Two weeks ago, I saw a man wearing a very unusual hat, and ever since then, I have been reminded of him almost every time I go to a new website or check my social media.
I was in an airport when I saw him, and he was boarding the same plane. I hadn’t seen a hat quite like that before and made a comment to my wife about it, and we both had a bit of a laugh.
I thought no more about it until I fired up my computer to do some work when we arrived home.
All over just about every page was advertising for the "genuine leather beret newsboy cap," the very same as worn by my co-passenger only hours ago. This was despite me only vaguely describing the hat – having never seen one before I had no idea of what to call it.
Despite assiduously not clicking on any of these ads for fear of encouraging them, advertisements for the hat have spread across my internet usage like a virus. Even my wife is now getting them on her computer.
There are several things about this. The first is that while the hat looked very stylish on my fellow passenger, that sort of thing really is not for me.
The second is the can of worms this opens about online browsing private and eavesdropping.
On further research, I discovered evidence that any claims that providers are listening in on private conversations via smartphones is an urban myth, despite the uncanny synchronicity.
Mobile security provider Wandera recently did a series of experiments that proved that this was not the case and that smartphone eavesdropping is not a thing.
I must admit I am still skeptical of this, but parking that to one side, there are several broader issues.
The digital world is full of stakeholders, and I fully understand the retail industry’s ambition to pursue the idea of tailored marketing.
It makes sense for retailers to more accurately market products, which data analysis says will be of more interest to particular consumers. In the digital age, this is smart marketing and proper use of the new technology.
As a consumer, I might also appreciate being sent relevant offers and details about the types of new products I am interested in.
Take this a little further in the new era of open data in the financial industry, for example, and some consumers could benefit from product offers priced to reflect their higher level of creditworthiness.
All this is counterbalanced by the need for privacy. In my case, I still don't know how the digital eavesdropping was done, but I assume it was through Siri on my iPhone.
All I was doing was chatting about a hat. Still, a whistleblower in the U.K. recently cited how some Apple contractors "regularly hear confidential medical information, drug deals and recordings of couples having sex" as part of their job of providing quality control or "grading' Siri and improving its performance.
At that time, Apple told the Guardian that a “small portion” of Siri requests are analyzed to improve Siri and her performance.
Apple has reportedly suspended its reviews of Siri voice recordings by human contractors, and apparently, users will be able to opt-out in a future software update. And of course, you can stop this eavesdropping by going into 'settings,' but that will disable Siri.
Not surprising, Apple is not the only company doing this. Google admits that its contractors listen to the recordings made by Google Assistant and the home speakers, which it powers. 'Human Review' was reportedly suspended for three months back in September.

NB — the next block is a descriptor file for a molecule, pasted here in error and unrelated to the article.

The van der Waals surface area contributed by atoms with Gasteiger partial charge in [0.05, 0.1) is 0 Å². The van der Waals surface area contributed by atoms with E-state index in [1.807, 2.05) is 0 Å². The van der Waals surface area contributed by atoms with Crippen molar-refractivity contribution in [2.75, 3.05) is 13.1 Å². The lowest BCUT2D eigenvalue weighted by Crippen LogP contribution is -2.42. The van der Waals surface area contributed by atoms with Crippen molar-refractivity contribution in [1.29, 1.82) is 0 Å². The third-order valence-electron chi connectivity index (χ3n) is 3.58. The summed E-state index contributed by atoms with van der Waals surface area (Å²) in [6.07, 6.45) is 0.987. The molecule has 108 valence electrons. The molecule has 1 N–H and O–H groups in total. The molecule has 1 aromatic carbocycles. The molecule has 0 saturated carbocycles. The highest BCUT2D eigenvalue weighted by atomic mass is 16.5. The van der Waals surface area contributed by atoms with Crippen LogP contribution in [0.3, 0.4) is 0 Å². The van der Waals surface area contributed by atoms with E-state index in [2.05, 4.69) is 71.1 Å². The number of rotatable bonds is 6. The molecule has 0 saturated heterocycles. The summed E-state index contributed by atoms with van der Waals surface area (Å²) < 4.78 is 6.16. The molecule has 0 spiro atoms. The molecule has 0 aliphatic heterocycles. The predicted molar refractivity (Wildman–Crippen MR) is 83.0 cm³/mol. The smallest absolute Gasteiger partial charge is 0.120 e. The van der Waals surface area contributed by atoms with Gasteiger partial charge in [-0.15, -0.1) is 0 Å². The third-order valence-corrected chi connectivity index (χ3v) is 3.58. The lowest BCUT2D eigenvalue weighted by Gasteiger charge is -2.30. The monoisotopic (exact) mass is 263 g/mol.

Amazon's Alexa also collects and shares bits of audio, but now has a setting where people can opt-out.
Over at Microsoft, Cortana has been exposed to listening to users' voice commands, in addition to translated Skype calls. The same has reportedly occurred through the Microsoft Xbox gaming console.
All of this might sound insidious, and it probably is. Leaving your device settings in a state where this can happen is about the same as not reading the terms and conditions for just about anything, and we know how many people do that.
There are alternate uses, however, which show that such ‘eavesdropping’ might not always be wrong. Just like biometrics can drive convenience, such as the Qantas airways rapid boarding trail, the same technology can be used for repression, such as China’s controversial ‘social credit’ scheme.
In this case, Amazon workers in India and Romania are reportedly using clips from Cloud Cam and training algorithms to differentiate between real land fake home threats, such as home invaders or a dog wandering in.
Users could share specific clips with Amazon and can delete them if they chose to. The deliverable is improvements to Cloud Cam, which is integrated with Alexa and allows users to monitor what is happening at home via an app.
Catching Criminals by Voice
In the U.K., the National Crime Agency is reportedly working on a database of voice recordings to help the apprehension of criminals, developing an audio library that can recognize suspects from their “voiceprints.”
The project is using several sources for the audio, but one source for this “voice analytics” library is from Alexa and its home speakers.
A default ethics position would ordinarily be around consent, approval, and anonymity, but in the case of potential criminality, is that waived, and should it be?
Clearly, the digital world is creating all kinds of opportunities for technology providers to access people’s private worlds.
What is apparent is that the ethics, governance, regulation, and practice are lagging behind the capabilities of the technology.
Most people are also confused about what is going on, so the issue oscillates between an urban myth and a malevolent conspiracy theory.
None of this is good for our digital health, and if nothing is resolved, the issue is only going to get more toxic.
And finally, nothing will ever persuade me to buy that hat.